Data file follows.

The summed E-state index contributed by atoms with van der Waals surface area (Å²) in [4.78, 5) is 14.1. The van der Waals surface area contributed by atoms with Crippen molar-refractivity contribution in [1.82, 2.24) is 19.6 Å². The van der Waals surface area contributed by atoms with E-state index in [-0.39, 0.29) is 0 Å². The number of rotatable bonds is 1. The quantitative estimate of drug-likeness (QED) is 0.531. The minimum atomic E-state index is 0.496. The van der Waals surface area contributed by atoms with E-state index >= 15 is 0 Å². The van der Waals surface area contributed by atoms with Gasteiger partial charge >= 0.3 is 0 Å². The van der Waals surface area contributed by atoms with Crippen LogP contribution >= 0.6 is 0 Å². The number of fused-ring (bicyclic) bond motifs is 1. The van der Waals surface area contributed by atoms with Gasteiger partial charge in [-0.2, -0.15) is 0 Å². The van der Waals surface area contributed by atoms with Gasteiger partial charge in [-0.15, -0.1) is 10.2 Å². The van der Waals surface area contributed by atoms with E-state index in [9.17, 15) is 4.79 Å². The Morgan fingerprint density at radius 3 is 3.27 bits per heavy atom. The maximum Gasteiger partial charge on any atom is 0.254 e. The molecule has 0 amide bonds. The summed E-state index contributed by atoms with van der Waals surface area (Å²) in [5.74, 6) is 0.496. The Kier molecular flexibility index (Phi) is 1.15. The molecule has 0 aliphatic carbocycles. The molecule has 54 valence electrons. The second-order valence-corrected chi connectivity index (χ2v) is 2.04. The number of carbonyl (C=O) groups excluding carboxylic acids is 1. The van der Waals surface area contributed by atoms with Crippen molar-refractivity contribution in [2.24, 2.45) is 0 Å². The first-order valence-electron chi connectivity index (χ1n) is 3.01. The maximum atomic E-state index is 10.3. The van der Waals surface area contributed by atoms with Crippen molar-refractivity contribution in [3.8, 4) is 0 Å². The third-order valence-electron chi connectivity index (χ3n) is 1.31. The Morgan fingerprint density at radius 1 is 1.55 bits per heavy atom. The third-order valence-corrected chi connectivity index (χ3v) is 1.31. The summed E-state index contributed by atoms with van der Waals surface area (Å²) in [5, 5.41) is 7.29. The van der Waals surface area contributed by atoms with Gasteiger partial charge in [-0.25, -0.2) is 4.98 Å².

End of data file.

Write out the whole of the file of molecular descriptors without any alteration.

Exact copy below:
The summed E-state index contributed by atoms with van der Waals surface area (Å²) in [4.78, 5) is 14.1. The van der Waals surface area contributed by atoms with Crippen molar-refractivity contribution in [1.82, 2.24) is 19.6 Å². The van der Waals surface area contributed by atoms with E-state index in [-0.39, 0.29) is 0 Å². The number of rotatable bonds is 1. The quantitative estimate of drug-likeness (QED) is 0.531. The minimum atomic E-state index is 0.496. The van der Waals surface area contributed by atoms with E-state index >= 15 is 0 Å². The van der Waals surface area contributed by atoms with Gasteiger partial charge >= 0.3 is 0 Å². The van der Waals surface area contributed by atoms with Crippen LogP contribution >= 0.6 is 0 Å². The number of fused-ring (bicyclic) bond motifs is 1. The van der Waals surface area contributed by atoms with Gasteiger partial charge in [-0.2, -0.15) is 0 Å². The van der Waals surface area contributed by atoms with Gasteiger partial charge in [-0.15, -0.1) is 10.2 Å². The van der Waals surface area contributed by atoms with E-state index in [9.17, 15) is 4.79 Å². The Morgan fingerprint density at radius 3 is 3.27 bits per heavy atom. The maximum Gasteiger partial charge on any atom is 0.254 e. The molecule has 0 amide bonds. The summed E-state index contributed by atoms with van der Waals surface area (Å²) in [5.74, 6) is 0.496. The Kier molecular flexibility index (Phi) is 1.15. The molecule has 0 aliphatic carbocycles. The molecule has 54 valence electrons. The second-order valence-corrected chi connectivity index (χ2v) is 2.04. The number of carbonyl (C=O) groups excluding carboxylic acids is 1. The van der Waals surface area contributed by atoms with Crippen molar-refractivity contribution in [2.24, 2.45) is 0 Å². The first-order valence-electron chi connectivity index (χ1n) is 3.01. The maximum atomic E-state index is 10.3. The van der Waals surface area contributed by atoms with Crippen molar-refractivity contribution in [3.8, 4) is 0 Å². The third-order valence-electron chi connectivity index (χ3n) is 1.31. The Morgan fingerprint density at radius 1 is 1.55 bits per heavy atom. The third-order valence-corrected chi connectivity index (χ3v) is 1.31. The summed E-state index contributed by atoms with van der Waals surface area (Å²) in [5, 5.41) is 7.29. The van der Waals surface area contributed by atoms with Gasteiger partial charge in [-0.25, -0.2) is 4.98 Å².